Traders hammered the Canadian dollar yesterday, but it is slowly recovering those losses. USD/CAD soared from $1.3280 to $1.3390 yesterday, but retreated to $1.3297 in early Toronto trading, on the back of U.S. dollar selling versus the G-10 majors.

October was a topsy-turvy month for the Canadian dollar. USD/CAD declined steadily at the beginning of the month but bottomed out last Wednesday at $1.3085, ahead of the Bank of Canada (BoC) monetary policy meeting.

Prices climbed steadily until peaking yesterday. Usually, a dovish monetary policy outlook and a comment by the BoC Governor that interest rates would remain low “for a very long time,” would precipitate a USD/CAD rally. The rally occurred, but if the BoC’s comments played a role, it was a very minor.

The USD/CAD rally was fueled by a stampede into safe-haven U.S. dollars when rising coronavirus cases sparked renewed lockdown measures in parts of Europe and the U.K. Steadily climbing positive tests in the US raised fears that officials would need to enact lockdown measures as well.

Thursday’s European Central Bank monetary policy meeting failed to deliver on some analyst’s expectations for a new monetary stimulus package. Any disappointment was washed away when the statement broadly hinted at December action. It said: “The new round of Eurosystem staff macroeconomic projections in December will allow a thorough reassessment of the economic outlook and the balance of risks. On the basis of this updated assessment, the Governing Council will recalibrate its instruments, as appropriate, to respond to the unfolding situation and to ensure that financing conditions remain favourable to support the economic recovery and counteract the negative impact of the pandemic on the projected inflation path.”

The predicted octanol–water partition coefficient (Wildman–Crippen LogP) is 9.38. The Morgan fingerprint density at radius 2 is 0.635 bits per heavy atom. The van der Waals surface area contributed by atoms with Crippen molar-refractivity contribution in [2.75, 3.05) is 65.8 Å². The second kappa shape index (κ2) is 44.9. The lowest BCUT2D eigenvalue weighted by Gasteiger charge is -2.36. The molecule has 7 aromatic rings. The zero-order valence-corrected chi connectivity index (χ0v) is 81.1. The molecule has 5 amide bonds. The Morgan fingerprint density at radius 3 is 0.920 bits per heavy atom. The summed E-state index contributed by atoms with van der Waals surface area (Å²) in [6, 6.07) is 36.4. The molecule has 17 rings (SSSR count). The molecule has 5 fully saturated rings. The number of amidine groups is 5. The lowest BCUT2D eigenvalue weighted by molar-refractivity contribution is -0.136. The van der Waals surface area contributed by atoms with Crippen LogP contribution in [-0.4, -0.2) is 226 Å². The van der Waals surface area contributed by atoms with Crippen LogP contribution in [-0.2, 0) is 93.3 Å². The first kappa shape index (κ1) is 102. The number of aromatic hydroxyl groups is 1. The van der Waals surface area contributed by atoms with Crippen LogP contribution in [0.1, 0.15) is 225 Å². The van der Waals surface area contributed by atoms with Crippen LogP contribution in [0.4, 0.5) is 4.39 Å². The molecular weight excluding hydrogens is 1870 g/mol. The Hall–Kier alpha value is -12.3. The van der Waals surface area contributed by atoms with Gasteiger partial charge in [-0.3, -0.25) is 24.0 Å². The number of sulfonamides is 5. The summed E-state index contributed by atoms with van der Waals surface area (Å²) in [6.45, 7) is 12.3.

EUR/USD dropped, falling from $1.1770 to $1.1650, which also fueled US dollar gains against the rest of the major G-10 currencies. The Canadian dollar was collateral damage.

Canada Gross Domestic Product data is due today, but the results will be ignored following the Bank of Canada’s dovish policy outlook. Today’s U.S. data will also be a non-factor for traders due to Tuesday’s election.

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